The short answer
essentially does the following:
buf.reverse(); // buf is now "redrum"
This is why you get
buf.reverse() doesn't return a new
StringBuffer which is the reverse of
buf. It returns
buf, after it had reversed itself!
There are many ways to "fix" this, but the easiest would be to explicitly create a new
StringBuffer for the reversal, so something like this:
Deeper insight: comparing
String in Java is immutable. On the other hand,
StringBuffer is mutable (which is why you can, among other things,
append things to it).
This is why with
String, a transforming method really returns a new
String. This is why something like this is "wrong"
String str = "murder";
str.toUpperCase(); // this is "wrong"!!!
System.out.println(str); // still "murder"
Instead you want to do:
String str = "murder";
str = str.toUpperCase(); // YES!!!
System.out.println(str); // now "MURDER"!!!
However, the situation is far from analogous with
StringBuffer methods do return
StringBuffer, but they return the same instance that it was invoked on! They do NOT return a new
StringBuffer instance. In fact, you're free to discard the "result", because these methods have already accomplished what they do through various mutations (i.e. side effects) to the instance it's invoked upon.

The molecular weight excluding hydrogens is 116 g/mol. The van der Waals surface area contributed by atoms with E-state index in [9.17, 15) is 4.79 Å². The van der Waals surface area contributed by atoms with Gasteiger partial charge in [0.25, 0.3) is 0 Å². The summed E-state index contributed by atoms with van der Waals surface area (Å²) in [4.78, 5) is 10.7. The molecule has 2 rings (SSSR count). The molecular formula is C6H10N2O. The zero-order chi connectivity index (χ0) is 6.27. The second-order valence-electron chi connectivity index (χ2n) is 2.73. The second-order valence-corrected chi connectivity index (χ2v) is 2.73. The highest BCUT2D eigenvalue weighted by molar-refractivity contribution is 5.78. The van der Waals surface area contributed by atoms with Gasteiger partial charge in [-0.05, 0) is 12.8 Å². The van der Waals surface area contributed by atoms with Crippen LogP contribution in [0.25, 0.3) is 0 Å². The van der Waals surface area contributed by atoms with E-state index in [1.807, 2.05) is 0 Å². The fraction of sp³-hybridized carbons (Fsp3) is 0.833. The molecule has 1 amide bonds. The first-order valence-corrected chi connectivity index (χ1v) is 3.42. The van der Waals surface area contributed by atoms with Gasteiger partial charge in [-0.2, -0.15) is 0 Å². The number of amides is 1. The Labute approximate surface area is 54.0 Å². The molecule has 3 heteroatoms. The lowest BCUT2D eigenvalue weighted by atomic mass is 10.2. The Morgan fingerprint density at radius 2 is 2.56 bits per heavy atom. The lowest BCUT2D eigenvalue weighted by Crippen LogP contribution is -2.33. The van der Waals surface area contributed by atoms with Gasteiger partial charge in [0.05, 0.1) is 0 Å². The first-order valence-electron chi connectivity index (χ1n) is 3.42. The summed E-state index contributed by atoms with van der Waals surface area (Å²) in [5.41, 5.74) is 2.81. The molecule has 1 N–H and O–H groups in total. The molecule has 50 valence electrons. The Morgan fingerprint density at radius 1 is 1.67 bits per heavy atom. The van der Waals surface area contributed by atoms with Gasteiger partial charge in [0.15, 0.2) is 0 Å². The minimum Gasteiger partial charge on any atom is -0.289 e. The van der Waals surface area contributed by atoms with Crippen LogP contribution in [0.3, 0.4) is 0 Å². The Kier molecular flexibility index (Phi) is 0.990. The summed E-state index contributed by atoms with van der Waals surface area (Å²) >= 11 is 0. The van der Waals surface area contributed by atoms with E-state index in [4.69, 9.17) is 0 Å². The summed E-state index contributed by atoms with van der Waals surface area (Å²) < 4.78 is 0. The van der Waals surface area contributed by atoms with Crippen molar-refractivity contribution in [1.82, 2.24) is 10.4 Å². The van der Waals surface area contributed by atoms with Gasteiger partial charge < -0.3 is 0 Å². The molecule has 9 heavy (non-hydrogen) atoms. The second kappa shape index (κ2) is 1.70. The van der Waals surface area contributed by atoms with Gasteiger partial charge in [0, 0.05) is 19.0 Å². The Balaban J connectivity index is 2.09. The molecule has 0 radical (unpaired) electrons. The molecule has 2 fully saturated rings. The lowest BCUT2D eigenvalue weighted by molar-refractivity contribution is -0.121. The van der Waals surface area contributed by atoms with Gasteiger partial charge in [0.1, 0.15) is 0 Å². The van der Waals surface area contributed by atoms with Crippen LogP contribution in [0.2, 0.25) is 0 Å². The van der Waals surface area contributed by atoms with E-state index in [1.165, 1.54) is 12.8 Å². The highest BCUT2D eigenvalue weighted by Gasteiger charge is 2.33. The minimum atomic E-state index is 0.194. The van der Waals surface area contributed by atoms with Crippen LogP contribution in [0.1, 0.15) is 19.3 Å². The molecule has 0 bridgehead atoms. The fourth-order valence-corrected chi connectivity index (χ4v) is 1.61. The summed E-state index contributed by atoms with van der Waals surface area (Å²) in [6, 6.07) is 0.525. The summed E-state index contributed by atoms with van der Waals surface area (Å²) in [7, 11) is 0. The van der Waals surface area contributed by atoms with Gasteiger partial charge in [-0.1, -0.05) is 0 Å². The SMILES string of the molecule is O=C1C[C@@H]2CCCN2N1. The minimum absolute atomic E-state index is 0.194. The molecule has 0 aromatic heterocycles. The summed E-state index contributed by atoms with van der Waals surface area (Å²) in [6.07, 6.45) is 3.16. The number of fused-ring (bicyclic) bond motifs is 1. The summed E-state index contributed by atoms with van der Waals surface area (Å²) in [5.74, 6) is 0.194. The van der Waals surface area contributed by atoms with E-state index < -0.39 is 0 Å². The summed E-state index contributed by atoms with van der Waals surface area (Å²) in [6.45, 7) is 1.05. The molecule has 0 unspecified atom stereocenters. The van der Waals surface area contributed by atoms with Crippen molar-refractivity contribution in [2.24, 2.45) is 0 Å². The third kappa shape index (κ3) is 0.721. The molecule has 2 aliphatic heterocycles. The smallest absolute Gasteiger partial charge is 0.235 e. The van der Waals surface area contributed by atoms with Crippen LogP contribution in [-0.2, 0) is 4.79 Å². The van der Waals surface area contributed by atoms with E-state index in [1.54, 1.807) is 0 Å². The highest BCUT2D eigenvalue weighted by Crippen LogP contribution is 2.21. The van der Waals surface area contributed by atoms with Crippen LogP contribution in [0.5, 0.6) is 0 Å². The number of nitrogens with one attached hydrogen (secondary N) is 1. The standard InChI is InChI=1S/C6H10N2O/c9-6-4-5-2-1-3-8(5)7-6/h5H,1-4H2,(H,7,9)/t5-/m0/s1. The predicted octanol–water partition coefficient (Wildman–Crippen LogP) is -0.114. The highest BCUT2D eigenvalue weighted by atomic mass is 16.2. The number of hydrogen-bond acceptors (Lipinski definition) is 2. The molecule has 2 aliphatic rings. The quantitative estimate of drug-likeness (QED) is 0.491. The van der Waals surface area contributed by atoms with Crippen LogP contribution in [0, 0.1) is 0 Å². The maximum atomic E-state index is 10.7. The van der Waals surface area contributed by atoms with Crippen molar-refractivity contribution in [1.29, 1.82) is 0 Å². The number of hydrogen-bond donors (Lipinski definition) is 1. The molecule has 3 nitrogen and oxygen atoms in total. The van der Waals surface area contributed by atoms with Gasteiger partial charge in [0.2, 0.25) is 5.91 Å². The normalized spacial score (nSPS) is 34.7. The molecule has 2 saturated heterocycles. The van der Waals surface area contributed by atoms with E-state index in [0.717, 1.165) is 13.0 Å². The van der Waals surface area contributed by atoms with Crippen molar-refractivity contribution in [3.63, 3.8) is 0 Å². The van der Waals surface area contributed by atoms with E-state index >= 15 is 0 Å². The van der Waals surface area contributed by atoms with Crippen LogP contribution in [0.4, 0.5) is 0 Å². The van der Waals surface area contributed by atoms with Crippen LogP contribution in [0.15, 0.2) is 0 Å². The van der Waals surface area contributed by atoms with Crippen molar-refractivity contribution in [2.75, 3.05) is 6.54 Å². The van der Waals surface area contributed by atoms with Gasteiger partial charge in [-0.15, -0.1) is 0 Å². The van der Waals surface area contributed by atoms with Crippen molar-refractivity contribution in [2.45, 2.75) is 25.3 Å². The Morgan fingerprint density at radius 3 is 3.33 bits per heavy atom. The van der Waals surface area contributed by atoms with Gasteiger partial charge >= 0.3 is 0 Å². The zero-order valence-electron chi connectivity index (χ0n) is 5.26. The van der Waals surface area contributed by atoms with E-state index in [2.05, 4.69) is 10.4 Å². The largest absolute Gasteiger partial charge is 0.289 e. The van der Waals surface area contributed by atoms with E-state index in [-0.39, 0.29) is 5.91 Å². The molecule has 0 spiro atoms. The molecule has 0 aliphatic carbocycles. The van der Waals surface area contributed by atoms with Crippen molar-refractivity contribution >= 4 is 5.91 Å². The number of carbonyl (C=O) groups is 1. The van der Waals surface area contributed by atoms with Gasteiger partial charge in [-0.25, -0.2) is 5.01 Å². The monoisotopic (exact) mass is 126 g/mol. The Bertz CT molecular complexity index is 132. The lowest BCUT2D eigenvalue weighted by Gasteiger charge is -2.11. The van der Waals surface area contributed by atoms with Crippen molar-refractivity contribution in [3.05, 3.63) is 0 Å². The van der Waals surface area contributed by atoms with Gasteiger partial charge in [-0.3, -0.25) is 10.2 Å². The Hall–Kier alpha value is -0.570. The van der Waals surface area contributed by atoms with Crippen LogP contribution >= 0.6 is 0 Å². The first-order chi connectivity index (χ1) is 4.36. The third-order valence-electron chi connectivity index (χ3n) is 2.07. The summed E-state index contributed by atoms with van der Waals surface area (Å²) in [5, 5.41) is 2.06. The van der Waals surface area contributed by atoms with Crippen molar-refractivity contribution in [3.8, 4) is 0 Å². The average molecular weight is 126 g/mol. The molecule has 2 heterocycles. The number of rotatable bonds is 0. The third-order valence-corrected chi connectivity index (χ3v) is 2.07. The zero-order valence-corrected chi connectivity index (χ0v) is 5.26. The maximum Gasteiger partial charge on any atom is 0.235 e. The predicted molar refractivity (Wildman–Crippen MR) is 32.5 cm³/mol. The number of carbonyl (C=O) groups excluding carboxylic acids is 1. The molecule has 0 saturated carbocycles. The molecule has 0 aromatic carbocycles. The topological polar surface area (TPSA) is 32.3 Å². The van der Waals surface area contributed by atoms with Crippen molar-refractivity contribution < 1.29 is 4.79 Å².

These methods could've been declared as
void, but the reason why they essentially
return this; instead is because it facilitates method chaining, allowing you to write something like:
StringBuffer, you should generally prefer
StringBuilder, which is faster because it's not
synchronized. Most of the discussions above also applies to
From the documentation:
StringBuffer : A thread-safe, mutable sequence of characters. [...] As of JDK 5, this class has been supplemented with an equivalent class designed for use by a single thread,
StringBuilder, which should generally be preferred as it supports all of the same operations but faster, as it performs no synchronization.
StringBuilder : A mutable sequence of characters. [...] Instances of
StringBuilder are not safe for use by multiple threads. If such synchronization is required then it is recommended that
StringBuffer be used.
Bonus material! Alternative solution!
Here's an alternative "fix" to the problem that is perhaps more readable:
StringBuilder word = new StringBuilder("murder");
StringBuilder worddrow = new StringBuilder(); // starts empty
System.out.println(worddrow); // "murderredrum"
Note that while this should do fine for short strings, it does use an extra buffer which means that it's not the most efficient way to solve the problem.
Bonus material again! The last laugh!
StringBuilder sb = new StringBuilder("ha");
System.out.println(sb); // "hahahaha"